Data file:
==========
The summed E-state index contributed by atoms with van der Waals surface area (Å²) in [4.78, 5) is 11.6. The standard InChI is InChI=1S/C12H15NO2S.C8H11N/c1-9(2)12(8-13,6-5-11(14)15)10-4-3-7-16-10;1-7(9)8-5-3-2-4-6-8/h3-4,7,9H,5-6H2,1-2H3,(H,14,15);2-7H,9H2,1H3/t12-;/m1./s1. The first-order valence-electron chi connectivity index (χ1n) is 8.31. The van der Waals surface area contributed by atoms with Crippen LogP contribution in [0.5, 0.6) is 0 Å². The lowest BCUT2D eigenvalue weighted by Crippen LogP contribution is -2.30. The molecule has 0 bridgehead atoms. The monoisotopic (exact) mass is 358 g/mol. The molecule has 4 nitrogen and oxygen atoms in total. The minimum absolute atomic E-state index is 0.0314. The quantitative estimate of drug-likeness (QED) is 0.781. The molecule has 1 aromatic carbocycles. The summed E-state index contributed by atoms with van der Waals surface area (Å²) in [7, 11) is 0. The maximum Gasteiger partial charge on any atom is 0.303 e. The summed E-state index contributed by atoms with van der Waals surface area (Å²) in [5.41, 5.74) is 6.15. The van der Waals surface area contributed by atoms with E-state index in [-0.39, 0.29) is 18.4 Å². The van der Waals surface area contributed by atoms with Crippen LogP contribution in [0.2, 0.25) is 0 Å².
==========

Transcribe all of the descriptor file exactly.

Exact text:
The summed E-state index contributed by atoms with van der Waals surface area (Å²) in [4.78, 5) is 11.6. The standard InChI is InChI=1S/C12H15NO2S.C8H11N/c1-9(2)12(8-13,6-5-11(14)15)10-4-3-7-16-10;1-7(9)8-5-3-2-4-6-8/h3-4,7,9H,5-6H2,1-2H3,(H,14,15);2-7H,9H2,1H3/t12-;/m1./s1. The first-order valence-electron chi connectivity index (χ1n) is 8.31. The van der Waals surface area contributed by atoms with Crippen LogP contribution in [0.5, 0.6) is 0 Å². The lowest BCUT2D eigenvalue weighted by Crippen LogP contribution is -2.30. The molecule has 0 bridgehead atoms. The monoisotopic (exact) mass is 358 g/mol. The molecule has 4 nitrogen and oxygen atoms in total. The minimum absolute atomic E-state index is 0.0314. The quantitative estimate of drug-likeness (QED) is 0.781. The molecule has 1 aromatic carbocycles. The summed E-state index contributed by atoms with van der Waals surface area (Å²) in [7, 11) is 0. The maximum Gasteiger partial charge on any atom is 0.303 e. The summed E-state index contributed by atoms with van der Waals surface area (Å²) in [5.41, 5.74) is 6.15. The van der Waals surface area contributed by atoms with E-state index in [-0.39, 0.29) is 18.4 Å². The van der Waals surface area contributed by atoms with Crippen LogP contribution in [0.2, 0.25) is 0 Å².